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Jez and I got married.
We had a ceremony on the beach. First there was a thunderstorm which everyone except me seemed to worry about. I assumed that it meant that the thunder gods had come to bless our union. The rain was fierce for 15 minutes and then it all went away and we could go stand on our little platform by the sea.
The ceremony was a Buddhist one, which was still lovely even if we're not practicing Buddhists - we threw eight banana leaves into the wind, had a coconut cut in half, lit a lamp and released two doves into the air before signing the legal documents with the registrar.
Then, because we were sticky from heat and tired, we went for a dip in the pool before dinner on the beach. Dinner was mind blowingly good - curry and fish and white wine - and it finished with fireworks. Fireworks for us, with our names written in flame and it was the best thing ever.
That night we got back to our room and found it filled with candles.
It wasn't a big wedding. In fact, there were two guests and us. It wasn't super dramatic and it came after a long time. But for me, it felt perfect.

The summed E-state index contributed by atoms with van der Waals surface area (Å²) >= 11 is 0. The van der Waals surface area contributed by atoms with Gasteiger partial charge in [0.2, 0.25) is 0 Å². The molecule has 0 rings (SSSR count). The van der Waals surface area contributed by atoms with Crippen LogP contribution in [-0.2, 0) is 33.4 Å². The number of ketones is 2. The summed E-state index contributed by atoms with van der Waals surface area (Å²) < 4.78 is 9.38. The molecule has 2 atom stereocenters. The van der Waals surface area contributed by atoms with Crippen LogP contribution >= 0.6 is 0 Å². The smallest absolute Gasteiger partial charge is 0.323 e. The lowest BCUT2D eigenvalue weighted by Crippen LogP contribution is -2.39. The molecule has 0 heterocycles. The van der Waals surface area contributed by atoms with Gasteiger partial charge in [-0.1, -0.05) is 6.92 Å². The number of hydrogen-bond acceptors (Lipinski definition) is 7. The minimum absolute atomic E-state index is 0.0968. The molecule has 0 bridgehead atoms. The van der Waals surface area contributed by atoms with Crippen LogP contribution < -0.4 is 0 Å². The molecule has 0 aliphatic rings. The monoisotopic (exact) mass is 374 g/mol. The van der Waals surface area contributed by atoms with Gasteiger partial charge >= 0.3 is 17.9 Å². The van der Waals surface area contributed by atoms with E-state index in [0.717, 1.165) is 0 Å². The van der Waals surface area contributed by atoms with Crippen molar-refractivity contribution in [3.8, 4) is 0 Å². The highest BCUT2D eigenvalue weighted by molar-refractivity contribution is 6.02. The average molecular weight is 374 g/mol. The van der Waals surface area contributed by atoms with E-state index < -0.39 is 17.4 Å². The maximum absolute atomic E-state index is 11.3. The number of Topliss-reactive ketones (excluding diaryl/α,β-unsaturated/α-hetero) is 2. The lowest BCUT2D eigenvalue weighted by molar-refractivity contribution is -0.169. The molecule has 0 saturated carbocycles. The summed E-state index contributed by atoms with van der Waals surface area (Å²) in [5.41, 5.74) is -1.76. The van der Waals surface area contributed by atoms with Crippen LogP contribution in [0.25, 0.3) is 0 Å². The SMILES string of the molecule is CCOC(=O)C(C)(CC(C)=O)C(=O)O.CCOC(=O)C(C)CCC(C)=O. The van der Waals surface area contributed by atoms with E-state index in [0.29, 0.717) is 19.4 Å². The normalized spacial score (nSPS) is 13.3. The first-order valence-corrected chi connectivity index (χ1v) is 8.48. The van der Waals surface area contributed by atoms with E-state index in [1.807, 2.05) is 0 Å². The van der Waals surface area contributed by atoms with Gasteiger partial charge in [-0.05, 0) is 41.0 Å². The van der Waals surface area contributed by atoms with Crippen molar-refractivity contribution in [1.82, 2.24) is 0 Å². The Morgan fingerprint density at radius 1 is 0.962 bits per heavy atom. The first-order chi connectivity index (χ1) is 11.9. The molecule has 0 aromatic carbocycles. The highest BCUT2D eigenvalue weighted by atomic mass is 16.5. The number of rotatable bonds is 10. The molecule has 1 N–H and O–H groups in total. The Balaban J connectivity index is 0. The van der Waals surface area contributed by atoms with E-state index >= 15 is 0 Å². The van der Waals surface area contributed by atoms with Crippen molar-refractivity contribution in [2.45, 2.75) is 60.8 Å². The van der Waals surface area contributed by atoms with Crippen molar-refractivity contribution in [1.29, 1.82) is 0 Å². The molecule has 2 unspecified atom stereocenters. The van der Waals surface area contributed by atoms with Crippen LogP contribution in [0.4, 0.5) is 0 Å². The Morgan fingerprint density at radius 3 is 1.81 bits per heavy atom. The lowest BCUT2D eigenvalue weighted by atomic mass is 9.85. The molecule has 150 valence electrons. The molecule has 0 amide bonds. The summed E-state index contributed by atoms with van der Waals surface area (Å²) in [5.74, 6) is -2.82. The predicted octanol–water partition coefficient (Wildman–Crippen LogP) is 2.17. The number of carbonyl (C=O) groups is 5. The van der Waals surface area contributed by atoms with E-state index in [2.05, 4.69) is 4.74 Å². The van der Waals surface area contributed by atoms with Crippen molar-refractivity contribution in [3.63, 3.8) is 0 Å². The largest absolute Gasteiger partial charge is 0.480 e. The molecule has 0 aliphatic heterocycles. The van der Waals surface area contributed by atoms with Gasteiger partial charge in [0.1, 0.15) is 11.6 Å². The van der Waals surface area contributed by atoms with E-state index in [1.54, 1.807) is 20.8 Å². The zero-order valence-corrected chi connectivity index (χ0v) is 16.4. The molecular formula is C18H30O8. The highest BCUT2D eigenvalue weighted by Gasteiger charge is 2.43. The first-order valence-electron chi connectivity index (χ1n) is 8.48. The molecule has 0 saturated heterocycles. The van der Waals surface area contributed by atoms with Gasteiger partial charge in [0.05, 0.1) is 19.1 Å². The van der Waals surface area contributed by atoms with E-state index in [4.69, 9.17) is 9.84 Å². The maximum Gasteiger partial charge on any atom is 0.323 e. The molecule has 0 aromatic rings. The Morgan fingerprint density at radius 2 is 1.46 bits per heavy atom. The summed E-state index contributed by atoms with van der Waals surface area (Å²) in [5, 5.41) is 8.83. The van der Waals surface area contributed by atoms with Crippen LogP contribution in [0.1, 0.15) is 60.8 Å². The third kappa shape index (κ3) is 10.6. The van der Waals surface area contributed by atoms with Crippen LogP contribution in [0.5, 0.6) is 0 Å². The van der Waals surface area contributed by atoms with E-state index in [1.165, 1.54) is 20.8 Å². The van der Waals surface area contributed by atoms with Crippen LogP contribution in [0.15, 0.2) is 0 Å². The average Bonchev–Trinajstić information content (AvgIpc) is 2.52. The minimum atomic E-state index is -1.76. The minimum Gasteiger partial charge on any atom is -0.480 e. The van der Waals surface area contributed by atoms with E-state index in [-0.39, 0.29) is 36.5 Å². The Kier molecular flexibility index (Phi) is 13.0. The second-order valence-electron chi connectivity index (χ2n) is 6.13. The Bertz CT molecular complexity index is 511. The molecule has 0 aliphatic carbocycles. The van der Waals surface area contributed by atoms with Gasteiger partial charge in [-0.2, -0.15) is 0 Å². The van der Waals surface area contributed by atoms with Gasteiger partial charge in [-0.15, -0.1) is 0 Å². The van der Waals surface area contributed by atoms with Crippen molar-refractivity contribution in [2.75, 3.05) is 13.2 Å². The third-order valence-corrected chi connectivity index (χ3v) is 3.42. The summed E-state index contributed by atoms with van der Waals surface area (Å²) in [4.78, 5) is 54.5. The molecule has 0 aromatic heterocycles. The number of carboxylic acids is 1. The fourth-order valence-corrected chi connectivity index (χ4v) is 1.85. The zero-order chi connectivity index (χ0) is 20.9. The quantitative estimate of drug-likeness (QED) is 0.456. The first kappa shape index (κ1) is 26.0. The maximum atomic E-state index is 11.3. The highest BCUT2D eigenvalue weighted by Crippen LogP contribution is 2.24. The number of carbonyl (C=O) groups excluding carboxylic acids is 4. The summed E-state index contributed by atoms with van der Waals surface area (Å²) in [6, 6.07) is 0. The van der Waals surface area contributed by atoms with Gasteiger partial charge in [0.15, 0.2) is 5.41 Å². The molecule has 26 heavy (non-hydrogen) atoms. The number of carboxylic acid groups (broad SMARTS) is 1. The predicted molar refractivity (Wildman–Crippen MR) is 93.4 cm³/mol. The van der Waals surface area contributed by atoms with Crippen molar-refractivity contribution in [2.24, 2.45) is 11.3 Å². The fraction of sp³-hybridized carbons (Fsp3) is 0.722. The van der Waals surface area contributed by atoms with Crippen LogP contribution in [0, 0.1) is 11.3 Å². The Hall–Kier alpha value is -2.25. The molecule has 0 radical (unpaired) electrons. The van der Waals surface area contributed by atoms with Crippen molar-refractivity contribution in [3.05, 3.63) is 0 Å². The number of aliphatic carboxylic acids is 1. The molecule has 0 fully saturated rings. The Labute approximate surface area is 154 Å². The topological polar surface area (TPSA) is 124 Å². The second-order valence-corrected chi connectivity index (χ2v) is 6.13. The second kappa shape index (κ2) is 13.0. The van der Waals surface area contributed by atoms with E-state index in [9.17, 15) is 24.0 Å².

He was in a newspaper article pinned to the kitchen wall in my friend Alison's house. It was about 'Keele vampires' - he'd gone to the premiere of Interview with the Vampire with some friends in full goth kit.
"That's Jeremy" my friend's mother said. "Tori's boyfriend". Tori was Alison's older (and intimidatingly cool) sister. Her boyfriend looked even more impressive. In 1994 I was not cool, although I did own a pair of doc martens I had lovingly painted myself in glitter paint, including a gigantic sparkly silver witch flying through the air atop a broomstick, which I look back on with affection. I wore very bright tights to school and everyone thought I was weird. And not in a cool way.
The years went by. Jez and I didn't really know each other, although we were in the same place occasionally. I heard a lot of gossip about him. He seemed even cooler - very gothic, very charming, a bit of a womanizer.
I still wasn't cool, although my eyeliner improved and I acquired a pair of tight tartan trousers which I wore with more panache than I realised. Then Jez broke up with Tori at the end of university, and I moved away from Berkshire anyway to go to university myself. We lost touch.